Heat Capacity & Temperature Changes

In summary, the conversation discusses the concept of heat capacity and its relation to changes in temperature. It is stated that adding the same amount of heat to two samples can result in different temperature increases due to differences in physical parameters. The formula Q = m*c*ΔT is given as a hint, with c representing heat capacity and m representing mass of the substance. The conversation also includes a problem involving a sample of metal with a given mass, the amount of heat supplied, and the change in temperature. It is asked to write down the heat capacity in terms of these variables, and then determine the temperature change when the amount of heat supplied is tripled. Finally, the conversation touches on a problem involving the amount of heat required to increase
  • #1
MrScorpion
3
0

Homework Statement



Quistions:

1-adding the same amount of heat to two samples does not produce the same increase in temperature. What physical parameters of hte bodies might be different?

2-We have a sample of metal with mass m. We supply an amount of heat Q and the temperature rises by deltaT.

(a) Write down the heat capacity of the sample in terms of m, Q and delta×T.

We increase the amount of heat supplied to the sample to 3Q

(b) What is the change in temperature?

(c)By what amount should we change the mass of the sample for the increase in temperature to be 10 deltaT?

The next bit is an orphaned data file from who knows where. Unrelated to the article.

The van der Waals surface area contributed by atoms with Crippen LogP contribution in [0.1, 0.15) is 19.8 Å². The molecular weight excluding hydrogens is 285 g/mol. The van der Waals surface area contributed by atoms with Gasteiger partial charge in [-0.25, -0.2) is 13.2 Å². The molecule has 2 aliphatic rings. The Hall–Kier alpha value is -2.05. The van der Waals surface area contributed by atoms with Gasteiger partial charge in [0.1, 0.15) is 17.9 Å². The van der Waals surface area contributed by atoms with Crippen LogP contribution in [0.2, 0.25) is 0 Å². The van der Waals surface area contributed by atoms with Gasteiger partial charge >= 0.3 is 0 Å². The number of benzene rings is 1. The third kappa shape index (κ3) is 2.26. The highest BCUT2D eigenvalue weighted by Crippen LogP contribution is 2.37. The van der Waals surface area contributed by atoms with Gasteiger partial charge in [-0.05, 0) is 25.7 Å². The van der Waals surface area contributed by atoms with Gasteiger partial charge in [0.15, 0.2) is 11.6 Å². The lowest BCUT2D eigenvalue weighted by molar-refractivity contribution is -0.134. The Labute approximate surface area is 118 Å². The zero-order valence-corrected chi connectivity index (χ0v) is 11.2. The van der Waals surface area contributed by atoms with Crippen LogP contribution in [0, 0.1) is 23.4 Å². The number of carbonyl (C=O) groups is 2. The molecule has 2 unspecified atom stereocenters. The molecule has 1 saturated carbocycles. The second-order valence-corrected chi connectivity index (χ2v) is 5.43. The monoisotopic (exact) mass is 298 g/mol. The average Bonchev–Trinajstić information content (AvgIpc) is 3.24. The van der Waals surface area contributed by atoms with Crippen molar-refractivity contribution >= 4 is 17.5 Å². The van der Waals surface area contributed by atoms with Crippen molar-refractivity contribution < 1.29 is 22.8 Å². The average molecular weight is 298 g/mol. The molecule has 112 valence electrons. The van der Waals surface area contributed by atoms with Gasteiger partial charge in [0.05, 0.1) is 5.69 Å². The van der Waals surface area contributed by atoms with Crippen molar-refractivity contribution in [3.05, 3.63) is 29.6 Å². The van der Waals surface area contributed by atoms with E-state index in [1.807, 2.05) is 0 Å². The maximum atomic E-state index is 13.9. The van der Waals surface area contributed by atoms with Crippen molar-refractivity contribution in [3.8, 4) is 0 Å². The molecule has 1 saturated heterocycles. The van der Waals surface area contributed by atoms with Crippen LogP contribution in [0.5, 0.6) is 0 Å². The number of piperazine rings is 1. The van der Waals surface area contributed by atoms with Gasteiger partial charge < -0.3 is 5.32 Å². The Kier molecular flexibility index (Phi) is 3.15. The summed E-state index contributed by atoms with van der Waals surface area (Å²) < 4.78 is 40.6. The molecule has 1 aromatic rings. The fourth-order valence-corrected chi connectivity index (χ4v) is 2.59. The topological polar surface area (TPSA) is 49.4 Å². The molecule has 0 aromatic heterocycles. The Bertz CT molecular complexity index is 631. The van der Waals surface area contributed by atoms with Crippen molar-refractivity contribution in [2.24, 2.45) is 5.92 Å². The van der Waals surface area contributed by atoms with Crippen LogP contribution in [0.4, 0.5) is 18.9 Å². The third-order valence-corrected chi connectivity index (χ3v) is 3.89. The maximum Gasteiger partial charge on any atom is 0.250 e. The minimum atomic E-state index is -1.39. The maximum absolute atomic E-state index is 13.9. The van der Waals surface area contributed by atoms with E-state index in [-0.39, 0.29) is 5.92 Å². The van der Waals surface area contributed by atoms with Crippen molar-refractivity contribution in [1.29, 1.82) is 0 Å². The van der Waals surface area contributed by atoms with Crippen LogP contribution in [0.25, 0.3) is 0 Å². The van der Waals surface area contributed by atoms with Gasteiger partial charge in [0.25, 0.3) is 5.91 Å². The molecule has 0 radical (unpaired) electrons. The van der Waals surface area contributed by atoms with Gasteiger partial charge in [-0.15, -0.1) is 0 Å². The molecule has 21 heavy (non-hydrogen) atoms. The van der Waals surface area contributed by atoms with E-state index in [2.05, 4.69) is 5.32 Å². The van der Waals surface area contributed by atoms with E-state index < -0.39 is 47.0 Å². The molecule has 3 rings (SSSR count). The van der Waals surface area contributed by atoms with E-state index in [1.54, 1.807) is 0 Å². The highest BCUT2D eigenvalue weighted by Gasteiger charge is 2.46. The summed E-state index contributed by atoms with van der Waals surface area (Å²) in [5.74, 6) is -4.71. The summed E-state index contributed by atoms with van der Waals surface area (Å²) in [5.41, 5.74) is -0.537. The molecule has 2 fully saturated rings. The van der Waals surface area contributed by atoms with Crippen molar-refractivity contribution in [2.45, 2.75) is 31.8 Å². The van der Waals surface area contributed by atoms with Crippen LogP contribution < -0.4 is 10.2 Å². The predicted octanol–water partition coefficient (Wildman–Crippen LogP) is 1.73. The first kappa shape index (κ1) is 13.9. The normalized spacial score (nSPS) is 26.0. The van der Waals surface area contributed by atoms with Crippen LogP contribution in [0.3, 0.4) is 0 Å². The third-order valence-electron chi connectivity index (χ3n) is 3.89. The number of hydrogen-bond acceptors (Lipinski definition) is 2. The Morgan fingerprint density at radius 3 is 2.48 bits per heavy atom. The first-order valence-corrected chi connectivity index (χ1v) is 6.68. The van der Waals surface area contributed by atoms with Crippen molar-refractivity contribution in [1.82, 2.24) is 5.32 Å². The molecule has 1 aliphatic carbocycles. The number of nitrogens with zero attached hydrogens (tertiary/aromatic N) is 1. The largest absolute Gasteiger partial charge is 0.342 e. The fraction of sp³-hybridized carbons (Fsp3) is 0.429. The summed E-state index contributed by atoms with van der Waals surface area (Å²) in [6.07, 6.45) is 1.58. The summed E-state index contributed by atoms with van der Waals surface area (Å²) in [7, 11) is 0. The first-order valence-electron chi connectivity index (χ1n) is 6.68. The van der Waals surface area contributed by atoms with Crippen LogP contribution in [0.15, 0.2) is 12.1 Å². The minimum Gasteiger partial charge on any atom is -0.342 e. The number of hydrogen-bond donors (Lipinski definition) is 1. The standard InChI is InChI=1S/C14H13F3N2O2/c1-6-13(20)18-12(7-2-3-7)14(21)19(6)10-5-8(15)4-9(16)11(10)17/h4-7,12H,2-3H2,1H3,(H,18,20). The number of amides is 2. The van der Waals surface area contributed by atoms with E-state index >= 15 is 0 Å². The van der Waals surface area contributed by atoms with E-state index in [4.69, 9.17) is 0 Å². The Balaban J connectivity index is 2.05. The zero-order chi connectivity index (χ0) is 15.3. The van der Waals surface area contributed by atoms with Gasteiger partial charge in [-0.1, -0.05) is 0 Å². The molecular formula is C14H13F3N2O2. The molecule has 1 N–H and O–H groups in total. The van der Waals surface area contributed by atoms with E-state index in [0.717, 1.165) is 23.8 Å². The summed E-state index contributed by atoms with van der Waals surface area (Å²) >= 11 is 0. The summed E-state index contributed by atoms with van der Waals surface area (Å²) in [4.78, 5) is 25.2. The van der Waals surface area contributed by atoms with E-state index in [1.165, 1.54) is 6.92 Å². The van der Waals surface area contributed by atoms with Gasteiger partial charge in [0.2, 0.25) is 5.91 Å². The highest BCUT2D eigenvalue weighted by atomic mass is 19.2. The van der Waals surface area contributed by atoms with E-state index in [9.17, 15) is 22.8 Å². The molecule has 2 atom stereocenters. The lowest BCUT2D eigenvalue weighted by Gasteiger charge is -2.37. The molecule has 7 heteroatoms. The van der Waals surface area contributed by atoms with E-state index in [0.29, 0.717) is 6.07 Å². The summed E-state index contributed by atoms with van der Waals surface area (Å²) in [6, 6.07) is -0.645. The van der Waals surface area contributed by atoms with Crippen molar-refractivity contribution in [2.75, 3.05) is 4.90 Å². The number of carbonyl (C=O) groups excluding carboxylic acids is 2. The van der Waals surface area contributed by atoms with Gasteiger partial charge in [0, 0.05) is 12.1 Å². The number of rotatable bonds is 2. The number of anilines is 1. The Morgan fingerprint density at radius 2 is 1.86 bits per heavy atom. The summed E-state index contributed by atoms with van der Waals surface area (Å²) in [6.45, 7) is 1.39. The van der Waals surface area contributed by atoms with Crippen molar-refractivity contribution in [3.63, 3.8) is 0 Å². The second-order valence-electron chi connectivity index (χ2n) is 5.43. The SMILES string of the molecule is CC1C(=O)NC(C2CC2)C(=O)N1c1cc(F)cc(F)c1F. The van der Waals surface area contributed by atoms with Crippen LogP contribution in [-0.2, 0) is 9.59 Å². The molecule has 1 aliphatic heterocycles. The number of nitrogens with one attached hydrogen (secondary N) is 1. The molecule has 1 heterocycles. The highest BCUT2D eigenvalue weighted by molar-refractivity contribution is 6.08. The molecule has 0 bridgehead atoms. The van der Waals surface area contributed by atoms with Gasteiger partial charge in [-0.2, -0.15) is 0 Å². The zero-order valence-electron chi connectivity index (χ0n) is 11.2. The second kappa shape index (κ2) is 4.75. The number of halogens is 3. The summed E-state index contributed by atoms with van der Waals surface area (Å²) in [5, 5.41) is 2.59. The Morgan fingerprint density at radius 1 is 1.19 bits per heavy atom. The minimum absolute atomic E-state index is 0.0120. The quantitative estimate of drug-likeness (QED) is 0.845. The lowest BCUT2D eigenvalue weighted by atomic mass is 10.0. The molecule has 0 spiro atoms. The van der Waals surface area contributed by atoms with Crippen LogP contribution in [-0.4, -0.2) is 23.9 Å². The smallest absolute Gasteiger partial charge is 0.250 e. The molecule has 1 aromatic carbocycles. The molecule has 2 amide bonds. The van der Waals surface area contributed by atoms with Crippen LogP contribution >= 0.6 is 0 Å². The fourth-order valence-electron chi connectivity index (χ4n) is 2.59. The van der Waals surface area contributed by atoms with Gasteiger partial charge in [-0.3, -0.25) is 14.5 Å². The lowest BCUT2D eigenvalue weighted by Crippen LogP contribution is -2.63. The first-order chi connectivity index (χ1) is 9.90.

3-We are going to increase the temperature of a sample of aluminium with mass 0.50kg. The initial temperature of the sampleis 300K. The final temperature is 400K. How much heat is required?

Homework Equations



1- (Hint: Q=m×c×deltaT)

3-(specific heat capacity of aluminium is 897 JKg^(-1)K^(-1)

The Attempt at a Solution



I don't know if the answers are correct or not

A1:The atoms. may be the first body is sold and the second bdy is liquid

A2:

(a) Q=m×deltaT

If we increase it to 3Q

==> 3Q=m×c×deltaT ==> Q=(m×deltaT)/3

(b) The change in temperature is deltaT = T2 - T1

(c) for this there is no attempt

A3:

Q=m×c×deltaT

==> 0.50 × 897 × (400 - 300 ) = 44850

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Please, please , please , and please i hope you to tell me what is the correct answer


i am trying allways to be a good student in physics but usually i don't answer quistions correctly.

please i hope you to teach me.

I will say thanks for you to the end of my life :smile:

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  • #2
You have written a hint: Q = m*c*ΔT.
In the problem Q and ΔT remain constant. Then which quarantines should be different for the two bodies?
 
  • #3
rl.bhat said:
You have written a hint: Q = m*c*ΔT.
In the problem Q and ΔT remain constant. Then which quarantines should be different for the two bodies?

First: thanks for your help

second:

The quarantines should be different for the two bodies are (c=heat capacity ,and m=mass of substance)

Is my answer right or not?



thanx again for your help:smile:
 
  • #4
Your answer is correct.
 
  • #5
rl.bhat said:
Your answer is correct.


Thank you

please:shy:, let's answer the remaining questions :redface: if you don't mind
 
  • #6
MrScorpion said:
2-We have a sample of metal with mass m. We supply an amount of heat Q and the temperature rises by deltaT.